Communication rights central to new financial architecture
“Any discussion about an alternative financial architecture must take into account the design, role and ownership as well as the powers that control information and communication structures,” says the Rev. Dr Karin Achtelstetter, General Secretary of the World Association for Christian Communication (WACC).
Dr Achtelstetter was speaking at the Global Ecumenical Conference on a New International Financial and Economic Architecture taking place September 29 to October 5 2012 in Guarulhos, Brazil.
The conference was the joint initiative of the World Council of Churches (WCC), World Communion of Reformed Churches (WARC) and the Council for World Mission (CWM) to propose a framework and criteria for a new international financial and economic architecture that is based on principles of economic, social, climate and ecological justice; serves the real economy; accounts for social and ecological tasks; and sets clear limits to greed.
In a presentation by the World Association for Christian Communication (WACC) titled “Towards a new information and communication architecture?”, Dr Stephen Brown, WACC Director and Vice-President of WACC-Europe, argued that, “This is not just a question of critical analysis, but also of how information and communication technologies can serve as an alternative neural network that affirms justice and challenge injustice.”
The conference took place against the background of measures put forward by the leaders of rich, industrialised nations and international financial institutions to tackle financial volatility and prevent the recurrence of financial and economic crises. Critics argued that the proposals currently on the table failed to attend to the root causes of financial and economic collapses which continued to have profound consequences for millions of people’s lives.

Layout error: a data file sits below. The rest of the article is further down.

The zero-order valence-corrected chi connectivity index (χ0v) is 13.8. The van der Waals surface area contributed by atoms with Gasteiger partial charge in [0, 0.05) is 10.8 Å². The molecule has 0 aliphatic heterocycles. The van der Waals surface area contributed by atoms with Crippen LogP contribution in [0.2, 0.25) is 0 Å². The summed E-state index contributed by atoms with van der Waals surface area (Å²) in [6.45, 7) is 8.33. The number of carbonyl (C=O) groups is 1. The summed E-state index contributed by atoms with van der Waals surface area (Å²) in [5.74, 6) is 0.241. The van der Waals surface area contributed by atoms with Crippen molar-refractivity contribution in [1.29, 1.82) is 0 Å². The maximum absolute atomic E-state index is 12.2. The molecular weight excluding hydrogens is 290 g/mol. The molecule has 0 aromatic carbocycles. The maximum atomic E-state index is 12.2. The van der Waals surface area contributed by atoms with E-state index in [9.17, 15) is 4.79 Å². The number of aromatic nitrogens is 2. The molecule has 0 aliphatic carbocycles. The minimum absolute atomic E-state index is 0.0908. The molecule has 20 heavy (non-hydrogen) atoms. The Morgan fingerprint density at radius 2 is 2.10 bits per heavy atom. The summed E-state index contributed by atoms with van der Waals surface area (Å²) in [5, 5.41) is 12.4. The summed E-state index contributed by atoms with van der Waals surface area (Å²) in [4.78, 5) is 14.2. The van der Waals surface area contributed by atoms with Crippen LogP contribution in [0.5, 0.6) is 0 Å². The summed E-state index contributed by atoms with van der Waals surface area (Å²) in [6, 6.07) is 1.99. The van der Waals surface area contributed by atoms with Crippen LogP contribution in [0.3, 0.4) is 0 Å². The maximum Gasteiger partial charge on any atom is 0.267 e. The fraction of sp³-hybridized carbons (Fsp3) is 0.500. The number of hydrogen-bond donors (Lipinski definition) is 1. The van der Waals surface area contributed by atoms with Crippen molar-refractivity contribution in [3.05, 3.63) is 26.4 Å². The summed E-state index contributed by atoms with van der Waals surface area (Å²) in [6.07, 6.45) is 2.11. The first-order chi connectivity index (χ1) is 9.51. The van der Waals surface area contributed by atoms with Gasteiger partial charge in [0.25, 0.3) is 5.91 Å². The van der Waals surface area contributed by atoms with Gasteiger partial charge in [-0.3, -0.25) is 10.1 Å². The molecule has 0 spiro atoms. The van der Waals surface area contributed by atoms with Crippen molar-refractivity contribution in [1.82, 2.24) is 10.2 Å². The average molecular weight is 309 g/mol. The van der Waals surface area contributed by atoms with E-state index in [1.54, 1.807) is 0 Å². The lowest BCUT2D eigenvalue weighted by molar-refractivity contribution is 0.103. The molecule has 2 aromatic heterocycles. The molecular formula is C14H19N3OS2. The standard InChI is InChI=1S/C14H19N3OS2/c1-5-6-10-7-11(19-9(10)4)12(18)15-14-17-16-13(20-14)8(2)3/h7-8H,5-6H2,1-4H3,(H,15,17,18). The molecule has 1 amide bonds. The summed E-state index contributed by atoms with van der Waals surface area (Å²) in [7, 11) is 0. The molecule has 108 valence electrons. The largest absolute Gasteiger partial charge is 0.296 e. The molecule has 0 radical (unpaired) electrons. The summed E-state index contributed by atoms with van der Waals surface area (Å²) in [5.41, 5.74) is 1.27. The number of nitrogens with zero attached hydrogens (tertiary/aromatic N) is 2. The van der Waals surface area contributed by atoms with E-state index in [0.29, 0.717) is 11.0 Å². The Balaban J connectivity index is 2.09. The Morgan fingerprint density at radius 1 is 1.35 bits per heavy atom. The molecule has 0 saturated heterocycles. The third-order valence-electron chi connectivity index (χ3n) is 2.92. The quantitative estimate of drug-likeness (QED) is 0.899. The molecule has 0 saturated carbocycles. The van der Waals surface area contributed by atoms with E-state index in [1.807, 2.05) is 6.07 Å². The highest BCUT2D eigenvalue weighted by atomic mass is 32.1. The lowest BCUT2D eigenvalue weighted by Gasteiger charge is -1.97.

Achtelstetter and Brown presented the case that information and communication technologies are the central nervous system of the current international financial architecture. “Money has become bits of data stored on computers and moves around the world as bytes of information on data communication networks,” they said.
Since communication is a basic human right, essential to people’s dignity and community, it is vital to focus on the changes in information and communication technology architecture that can serve as strategic tipping points for changes to the international financial architecture.
For WACC this means promoting communication rights at local, regional and global level, working with all those denied the right to communicate because of status, identity, or gender, advocating full access to information and communication, and promoting open and diverse media.
The current information and communication architecture is not simply the result of technical developments, but represents a political decision in the Western world in favour of deregulation linked to globalisation and neo-liberalism. That political option has been masked by utopian vision of a grand and generous information society distributing its benefits to all sectors of society.
Consequently, in developing a new international financial architecture, it is necessary to go beyond the so-called Bretton Woods institutions to include the International Telecommunications Union (ITU) and other institutions that seek to develop alternative discourses on ICTs, including UNESCO and UNCTAD.
The World Summit on the Information Society review process (WSIS +10), which takes place in 2015, will be a crucial milestone. In preparation, ecumenical organisations need to develop alternative discourses aimed at strengthening communitarian and democratic approaches that support people’s movements and initiatives; building on non-regulated, participatory elements of information and communication technologies; and targeting social media and digital platforms that link networks across national, social and cultural divides.
The centrality of communication rights is undisputed. They claim spaces and resources in the public sphere for all to be able to engage in transparent, informed and democratic debate; unfettered access to the information and knowledge essential to democracy, empowerment, responsible citizenship and mutual accountability; and insist on the need to ensure a diversity of cultural identities that together enhance and enrich the common good.
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